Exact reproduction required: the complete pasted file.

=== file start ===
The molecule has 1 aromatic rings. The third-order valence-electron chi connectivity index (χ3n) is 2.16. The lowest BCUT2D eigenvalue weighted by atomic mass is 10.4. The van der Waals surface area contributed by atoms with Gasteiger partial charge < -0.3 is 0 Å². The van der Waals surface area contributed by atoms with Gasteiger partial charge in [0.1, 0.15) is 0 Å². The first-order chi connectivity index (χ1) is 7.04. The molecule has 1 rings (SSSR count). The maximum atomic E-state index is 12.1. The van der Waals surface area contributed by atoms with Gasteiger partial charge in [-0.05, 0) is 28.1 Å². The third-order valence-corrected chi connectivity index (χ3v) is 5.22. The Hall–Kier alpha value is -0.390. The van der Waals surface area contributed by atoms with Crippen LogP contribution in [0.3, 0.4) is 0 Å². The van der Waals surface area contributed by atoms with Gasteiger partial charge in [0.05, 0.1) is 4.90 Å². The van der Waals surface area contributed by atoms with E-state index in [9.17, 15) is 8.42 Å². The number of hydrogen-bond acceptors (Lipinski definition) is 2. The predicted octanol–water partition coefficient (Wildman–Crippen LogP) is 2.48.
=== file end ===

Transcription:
The molecule has 1 aromatic rings. The third-order valence-electron chi connectivity index (χ3n) is 2.16. The lowest BCUT2D eigenvalue weighted by atomic mass is 10.4. The van der Waals surface area contributed by atoms with Gasteiger partial charge < -0.3 is 0 Å². The van der Waals surface area contributed by atoms with Gasteiger partial charge in [0.1, 0.15) is 0 Å². The first-order chi connectivity index (χ1) is 7.04. The molecule has 1 rings (SSSR count). The maximum atomic E-state index is 12.1. The van der Waals surface area contributed by atoms with Gasteiger partial charge in [-0.05, 0) is 28.1 Å². The third-order valence-corrected chi connectivity index (χ3v) is 5.22. The Hall–Kier alpha value is -0.390. The van der Waals surface area contributed by atoms with Crippen LogP contribution in [0.3, 0.4) is 0 Å². The van der Waals surface area contributed by atoms with Gasteiger partial charge in [0.05, 0.1) is 4.90 Å². The van der Waals surface area contributed by atoms with E-state index in [9.17, 15) is 8.42 Å². The number of hydrogen-bond acceptors (Lipinski definition) is 2. The predicted octanol–water partition coefficient (Wildman–Crippen LogP) is 2.48.